<!entity % xref " label|ref|pageref|cite|url|htmlurl|ncite " >
As soon as itīs a little bit more sophisticated a document will need references to other places within the document.
<!element label - o empty> <!attlist label id cdata #required>
A example could look like:
<sect1>Welcome to the article<label id="intro"> <p>...
<!element ref - o empty> <!attlist ref id cdata #required name cdata "<@@refnam>">
With this tag you can refer to a place within your document labeled as in Label Tag.
The way the reference is mapped in you document again depends to the mapper. May result to a hyper-ref (HTML) or a section number (LaTeX).
<!element pageref - o empty> <!attlist pageref id cdata #required>
A example for a pageref:
In the HTML mapping there is no use for pageref, because there are no page numbers. In LaTeX mapping the tag is mapped to the pagenumber of the reffered label.
<!element url - o empty> <!attlist url url cdata #required name cdata "<@@urlnam>" >
A example for a url:
<url url="http://www.gnu.org" name="GNU Organization">
The mapping to html brings up a hyper-ref in your document. The reference is the value of the url attribute, the text standing in the Hyperref is the name attribute's value.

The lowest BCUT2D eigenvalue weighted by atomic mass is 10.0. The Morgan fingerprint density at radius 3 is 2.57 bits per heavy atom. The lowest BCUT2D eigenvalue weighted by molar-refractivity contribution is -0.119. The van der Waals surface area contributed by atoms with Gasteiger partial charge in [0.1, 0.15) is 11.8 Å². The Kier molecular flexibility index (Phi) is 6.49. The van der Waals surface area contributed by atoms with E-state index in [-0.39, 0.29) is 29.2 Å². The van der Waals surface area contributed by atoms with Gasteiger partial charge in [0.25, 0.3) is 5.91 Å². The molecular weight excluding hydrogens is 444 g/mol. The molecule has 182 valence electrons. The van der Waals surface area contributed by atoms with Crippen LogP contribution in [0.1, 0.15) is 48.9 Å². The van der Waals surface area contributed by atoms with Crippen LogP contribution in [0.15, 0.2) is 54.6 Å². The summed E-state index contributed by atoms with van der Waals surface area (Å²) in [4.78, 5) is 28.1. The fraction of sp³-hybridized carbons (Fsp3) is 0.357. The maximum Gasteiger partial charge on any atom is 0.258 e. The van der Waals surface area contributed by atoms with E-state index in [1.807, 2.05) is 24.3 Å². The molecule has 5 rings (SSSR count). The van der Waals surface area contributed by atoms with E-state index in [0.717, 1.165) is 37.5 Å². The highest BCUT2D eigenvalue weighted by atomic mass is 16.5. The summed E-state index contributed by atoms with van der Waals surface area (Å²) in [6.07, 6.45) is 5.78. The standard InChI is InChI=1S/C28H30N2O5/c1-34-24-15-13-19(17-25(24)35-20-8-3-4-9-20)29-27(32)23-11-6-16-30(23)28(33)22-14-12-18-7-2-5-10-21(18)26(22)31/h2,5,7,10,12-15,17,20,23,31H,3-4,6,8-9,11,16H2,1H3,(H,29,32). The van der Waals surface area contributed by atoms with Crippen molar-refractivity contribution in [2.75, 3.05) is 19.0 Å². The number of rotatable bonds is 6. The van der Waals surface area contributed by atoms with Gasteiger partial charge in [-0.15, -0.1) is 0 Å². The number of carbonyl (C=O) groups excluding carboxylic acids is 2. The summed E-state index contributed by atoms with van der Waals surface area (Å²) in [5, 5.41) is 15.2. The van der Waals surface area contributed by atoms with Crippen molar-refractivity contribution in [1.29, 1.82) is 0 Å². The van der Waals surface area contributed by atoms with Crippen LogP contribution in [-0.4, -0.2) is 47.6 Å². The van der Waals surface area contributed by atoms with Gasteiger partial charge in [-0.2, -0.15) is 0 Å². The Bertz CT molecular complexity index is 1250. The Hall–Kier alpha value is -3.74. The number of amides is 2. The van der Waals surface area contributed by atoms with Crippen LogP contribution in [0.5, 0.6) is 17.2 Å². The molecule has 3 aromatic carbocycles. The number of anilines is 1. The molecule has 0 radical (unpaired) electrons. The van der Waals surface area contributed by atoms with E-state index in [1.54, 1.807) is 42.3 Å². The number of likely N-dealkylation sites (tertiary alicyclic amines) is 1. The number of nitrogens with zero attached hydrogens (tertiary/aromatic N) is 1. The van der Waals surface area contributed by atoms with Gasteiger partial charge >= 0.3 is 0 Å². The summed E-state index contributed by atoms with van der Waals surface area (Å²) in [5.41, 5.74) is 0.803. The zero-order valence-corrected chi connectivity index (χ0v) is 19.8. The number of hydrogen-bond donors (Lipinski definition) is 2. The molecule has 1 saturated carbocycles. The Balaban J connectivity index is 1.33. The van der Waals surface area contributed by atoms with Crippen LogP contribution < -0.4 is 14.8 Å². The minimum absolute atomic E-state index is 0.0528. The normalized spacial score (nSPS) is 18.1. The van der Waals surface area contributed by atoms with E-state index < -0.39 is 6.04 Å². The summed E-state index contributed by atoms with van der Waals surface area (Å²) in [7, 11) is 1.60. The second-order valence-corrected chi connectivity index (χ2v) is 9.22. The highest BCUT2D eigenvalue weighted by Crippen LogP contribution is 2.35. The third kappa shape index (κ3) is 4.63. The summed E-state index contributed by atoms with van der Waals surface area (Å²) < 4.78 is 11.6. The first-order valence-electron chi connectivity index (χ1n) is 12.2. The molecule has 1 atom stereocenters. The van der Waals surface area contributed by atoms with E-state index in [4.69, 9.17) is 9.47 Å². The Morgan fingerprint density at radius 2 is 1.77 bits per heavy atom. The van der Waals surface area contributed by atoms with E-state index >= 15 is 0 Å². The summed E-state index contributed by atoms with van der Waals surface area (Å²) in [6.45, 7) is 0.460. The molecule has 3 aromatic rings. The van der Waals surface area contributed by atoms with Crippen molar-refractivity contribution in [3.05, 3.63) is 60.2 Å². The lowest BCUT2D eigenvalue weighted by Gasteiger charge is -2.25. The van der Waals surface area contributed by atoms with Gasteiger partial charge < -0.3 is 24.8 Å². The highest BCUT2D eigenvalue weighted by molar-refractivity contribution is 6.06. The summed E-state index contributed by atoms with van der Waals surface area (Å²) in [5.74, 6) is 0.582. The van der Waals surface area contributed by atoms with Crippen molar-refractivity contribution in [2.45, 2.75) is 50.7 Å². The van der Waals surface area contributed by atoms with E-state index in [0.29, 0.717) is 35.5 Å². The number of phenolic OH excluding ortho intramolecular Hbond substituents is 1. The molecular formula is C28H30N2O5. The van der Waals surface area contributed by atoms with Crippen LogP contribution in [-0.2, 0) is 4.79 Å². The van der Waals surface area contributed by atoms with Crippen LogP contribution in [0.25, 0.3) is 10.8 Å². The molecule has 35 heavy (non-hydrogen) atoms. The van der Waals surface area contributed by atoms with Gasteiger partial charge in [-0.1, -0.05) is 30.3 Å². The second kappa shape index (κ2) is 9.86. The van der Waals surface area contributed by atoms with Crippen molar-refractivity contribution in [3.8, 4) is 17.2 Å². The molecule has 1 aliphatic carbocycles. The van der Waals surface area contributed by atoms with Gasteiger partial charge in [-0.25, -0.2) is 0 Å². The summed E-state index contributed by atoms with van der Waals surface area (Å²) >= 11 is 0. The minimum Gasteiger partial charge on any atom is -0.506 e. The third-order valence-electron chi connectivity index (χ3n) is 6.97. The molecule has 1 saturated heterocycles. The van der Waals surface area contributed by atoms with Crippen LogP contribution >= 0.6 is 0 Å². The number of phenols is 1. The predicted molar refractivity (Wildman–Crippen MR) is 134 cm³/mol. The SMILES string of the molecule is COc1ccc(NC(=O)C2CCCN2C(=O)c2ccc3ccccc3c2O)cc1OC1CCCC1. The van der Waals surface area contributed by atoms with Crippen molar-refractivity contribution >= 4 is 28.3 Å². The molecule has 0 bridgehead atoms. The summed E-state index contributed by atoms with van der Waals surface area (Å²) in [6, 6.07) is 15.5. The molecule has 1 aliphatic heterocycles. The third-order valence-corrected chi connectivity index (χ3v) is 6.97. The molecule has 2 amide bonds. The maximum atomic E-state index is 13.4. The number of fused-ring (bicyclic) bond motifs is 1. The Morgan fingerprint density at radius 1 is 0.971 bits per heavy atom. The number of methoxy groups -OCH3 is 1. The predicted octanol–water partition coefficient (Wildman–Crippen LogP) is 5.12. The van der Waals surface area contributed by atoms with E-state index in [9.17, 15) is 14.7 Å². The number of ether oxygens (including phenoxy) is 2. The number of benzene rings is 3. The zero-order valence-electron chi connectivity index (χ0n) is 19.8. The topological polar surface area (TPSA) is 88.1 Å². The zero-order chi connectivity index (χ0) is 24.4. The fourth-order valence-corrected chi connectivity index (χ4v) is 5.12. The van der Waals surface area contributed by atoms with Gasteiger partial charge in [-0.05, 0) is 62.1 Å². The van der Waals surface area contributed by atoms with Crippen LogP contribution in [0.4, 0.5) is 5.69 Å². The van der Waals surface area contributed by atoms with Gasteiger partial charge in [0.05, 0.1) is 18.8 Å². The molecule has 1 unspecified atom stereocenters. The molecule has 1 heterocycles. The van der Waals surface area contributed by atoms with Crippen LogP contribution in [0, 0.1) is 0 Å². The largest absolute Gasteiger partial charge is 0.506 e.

In LaTeX mapping this one results to the name followed by the url.
<!element htmlurl - o empty> <!attlist htmlurl url cdata #required name cdata "<@@urlnam>" >
<htmlurl url="http://www.gnu.org" name="GNU Organization">
The only difference between this tag and the Url Tag is in the LaTeX mapping.
The LaTeX mapping simply drops the url attribute and emphasizes the name.
In all other cases it's absolutely the same as the url tag.
<!element cite - o empty> <!attlist cite id cdata #required>
AFAIK this one needīs bibTeX to work nicely. So I'm terribly sorry, but I was not jet able to make use of it. For that reason for sure I'm the wrong one to explain about it.
<!element ncite - o empty> <!attlist ncite id cdata #required note cdata #required>
Same as Cite Tag.